For graduation, each candidate must present an acceptable thesis (research report for Plan B) and must pass a final oral examination based on the thesis for Plan A or on the course work and the research report for Plan B.

Doctoral Degree

Applicants for admission to the PhD program must have completed the requirements for the MS in mechanical engineering at UH Manoa or an equivalent degree from a reputable institution. 


Intended candidates for the PhD are required to pass an oral qualifying examination within the prescribed period of time. The purpose of the qualifying examination is to judge students' ability to pursue research. After passing the qualifying examination, the student will be admitted to the status of "candidate" in the PhD program. At the discretion of the qualifying examination committee, students who fail the qualifying examination will be dropped from the program.

Students must satisfactorily complete a minimum of 50 credit hours in course work beyond the BS level. They are required to select one major and one minor field of study within the following three areas of concentration: materials/manufacturing, mechanics/systems/controls, or thermal/fluid sciences.

Students who enter the program may, with the approval of the graduate chair, be credited with up to 30 credits for equivalent work to be counted toward their PhD-credit-hour requirement. Up to 8 of these 30 credit hours may be assigned for prior MS thesis work. Students who possess a second MS degree may be credited with up to 9 additional credit hours for equivalent work. Up to 6 credit hours may be assigned for course work taken as an unclassified graduate student. All courses shall be selected by students but must be approved in writing by their committees. These courses must form an integrated education plan. A minimum of 2 credit hours in ME 691 or its equivalent must be included in every PhD program.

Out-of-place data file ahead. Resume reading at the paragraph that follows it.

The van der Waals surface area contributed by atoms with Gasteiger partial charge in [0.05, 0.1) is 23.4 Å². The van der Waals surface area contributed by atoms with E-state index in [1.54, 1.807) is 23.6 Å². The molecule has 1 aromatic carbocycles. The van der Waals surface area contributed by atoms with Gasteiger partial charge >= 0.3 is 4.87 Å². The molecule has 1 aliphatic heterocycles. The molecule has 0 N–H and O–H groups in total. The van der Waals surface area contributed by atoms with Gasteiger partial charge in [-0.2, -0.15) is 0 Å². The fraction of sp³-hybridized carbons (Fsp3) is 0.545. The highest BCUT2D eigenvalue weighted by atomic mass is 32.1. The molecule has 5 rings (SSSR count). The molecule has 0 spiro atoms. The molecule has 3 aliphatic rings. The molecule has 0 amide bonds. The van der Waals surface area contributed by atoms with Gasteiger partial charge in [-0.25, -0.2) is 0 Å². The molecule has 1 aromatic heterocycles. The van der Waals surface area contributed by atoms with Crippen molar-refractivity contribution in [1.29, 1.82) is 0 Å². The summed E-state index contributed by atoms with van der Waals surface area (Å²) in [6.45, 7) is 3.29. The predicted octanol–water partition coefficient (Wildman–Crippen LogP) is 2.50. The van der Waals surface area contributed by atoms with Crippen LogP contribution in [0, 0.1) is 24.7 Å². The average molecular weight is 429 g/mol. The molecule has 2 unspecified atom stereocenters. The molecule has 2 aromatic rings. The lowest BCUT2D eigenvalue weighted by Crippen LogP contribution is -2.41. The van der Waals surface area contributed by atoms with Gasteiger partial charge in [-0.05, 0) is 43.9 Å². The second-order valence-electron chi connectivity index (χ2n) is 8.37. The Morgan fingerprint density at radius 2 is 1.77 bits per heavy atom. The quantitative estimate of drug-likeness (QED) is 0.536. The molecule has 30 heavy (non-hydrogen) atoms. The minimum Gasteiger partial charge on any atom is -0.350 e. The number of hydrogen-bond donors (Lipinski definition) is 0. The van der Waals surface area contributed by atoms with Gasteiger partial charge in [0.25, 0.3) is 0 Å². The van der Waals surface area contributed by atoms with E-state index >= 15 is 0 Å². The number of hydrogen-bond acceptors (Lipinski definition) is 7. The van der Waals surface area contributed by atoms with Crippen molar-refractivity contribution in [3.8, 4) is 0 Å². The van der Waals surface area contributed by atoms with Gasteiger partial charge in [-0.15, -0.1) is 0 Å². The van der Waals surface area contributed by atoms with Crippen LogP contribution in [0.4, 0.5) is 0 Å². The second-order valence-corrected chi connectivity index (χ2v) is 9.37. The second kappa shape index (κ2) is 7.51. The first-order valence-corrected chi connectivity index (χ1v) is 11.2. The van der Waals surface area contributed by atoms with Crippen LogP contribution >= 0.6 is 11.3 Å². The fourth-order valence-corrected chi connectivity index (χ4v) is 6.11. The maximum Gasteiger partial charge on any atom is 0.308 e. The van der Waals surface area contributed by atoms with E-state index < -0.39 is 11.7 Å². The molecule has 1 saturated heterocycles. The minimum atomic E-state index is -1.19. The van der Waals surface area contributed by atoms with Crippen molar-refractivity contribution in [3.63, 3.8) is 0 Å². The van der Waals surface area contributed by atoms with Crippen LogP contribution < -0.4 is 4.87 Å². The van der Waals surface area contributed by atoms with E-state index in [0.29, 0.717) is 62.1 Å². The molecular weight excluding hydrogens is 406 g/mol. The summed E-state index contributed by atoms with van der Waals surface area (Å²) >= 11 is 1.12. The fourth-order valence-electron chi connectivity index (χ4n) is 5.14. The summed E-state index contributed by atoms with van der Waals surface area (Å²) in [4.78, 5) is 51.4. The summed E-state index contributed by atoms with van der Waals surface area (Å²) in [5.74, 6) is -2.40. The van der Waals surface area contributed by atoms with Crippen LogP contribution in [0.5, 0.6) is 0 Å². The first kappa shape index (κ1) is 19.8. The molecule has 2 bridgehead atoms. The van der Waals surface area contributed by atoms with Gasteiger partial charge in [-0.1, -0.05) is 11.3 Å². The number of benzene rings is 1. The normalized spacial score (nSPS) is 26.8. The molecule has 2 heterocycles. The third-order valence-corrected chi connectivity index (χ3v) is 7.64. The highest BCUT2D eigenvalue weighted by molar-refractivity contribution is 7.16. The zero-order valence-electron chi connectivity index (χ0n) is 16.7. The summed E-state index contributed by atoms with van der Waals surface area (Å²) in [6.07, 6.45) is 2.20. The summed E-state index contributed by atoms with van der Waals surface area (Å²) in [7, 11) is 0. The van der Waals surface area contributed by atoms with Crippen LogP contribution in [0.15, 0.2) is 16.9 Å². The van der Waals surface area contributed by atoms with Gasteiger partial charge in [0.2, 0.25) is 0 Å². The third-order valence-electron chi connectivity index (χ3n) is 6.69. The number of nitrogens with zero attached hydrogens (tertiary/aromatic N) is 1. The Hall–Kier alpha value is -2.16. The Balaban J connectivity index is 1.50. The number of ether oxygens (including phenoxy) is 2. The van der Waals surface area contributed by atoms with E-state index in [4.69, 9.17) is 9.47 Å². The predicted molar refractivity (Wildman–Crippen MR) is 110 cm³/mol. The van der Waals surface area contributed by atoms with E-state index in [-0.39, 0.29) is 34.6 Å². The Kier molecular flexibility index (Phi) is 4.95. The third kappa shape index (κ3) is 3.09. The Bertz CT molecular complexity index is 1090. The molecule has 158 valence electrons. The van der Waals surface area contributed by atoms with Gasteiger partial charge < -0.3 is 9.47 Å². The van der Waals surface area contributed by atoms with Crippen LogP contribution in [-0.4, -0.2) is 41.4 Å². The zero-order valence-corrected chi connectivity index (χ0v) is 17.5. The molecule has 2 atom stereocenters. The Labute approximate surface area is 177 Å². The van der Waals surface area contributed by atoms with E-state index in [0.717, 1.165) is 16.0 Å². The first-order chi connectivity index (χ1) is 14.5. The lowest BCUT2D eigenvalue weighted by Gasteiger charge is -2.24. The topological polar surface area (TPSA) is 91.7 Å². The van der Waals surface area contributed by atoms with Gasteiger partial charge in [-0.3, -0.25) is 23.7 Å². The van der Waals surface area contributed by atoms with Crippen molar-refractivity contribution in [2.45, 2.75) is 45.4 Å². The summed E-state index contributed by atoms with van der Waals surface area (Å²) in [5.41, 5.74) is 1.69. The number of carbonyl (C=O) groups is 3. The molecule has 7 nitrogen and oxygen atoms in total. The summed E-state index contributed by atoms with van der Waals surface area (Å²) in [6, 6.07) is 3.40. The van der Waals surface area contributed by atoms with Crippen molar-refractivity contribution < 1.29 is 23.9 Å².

Students who desire teaching experience may, with the approval of the PhD committee chair, request that the department chair assign them teaching responsibility for a particular undergraduate course. The department chair will determine whether students are qualified to teach the course in question, and, if they are deemed qualified, they may be given the teaching assignment. Students who teach a course or courses will be assigned a maximum of 3 credit hours toward their PhD course work requirements.

Comprehensive Examination

PhD candidates must pass an oral comprehensive examination to demonstrate their comprehension of the chosen areas of study relevant to their dissertation proposals and basic knowledge of courses taken in their major and minor fields. Students who fail the comprehensive examination may, at the discretion of the graduate faculty concerned, repeat it once after at least six months. Students who fail the examination a second time will be dropped from the program.

Final Examination

Students are required to complete a satisfactory doctoral dissertation and to pass an oral final examination based primarily upon the dissertation. The final examination will be administered by the respective PhD committee. A student passes the final examination upon the favorable recommendation of a majority of the PhD committee.

<- Previous |Return to Contents| Next ->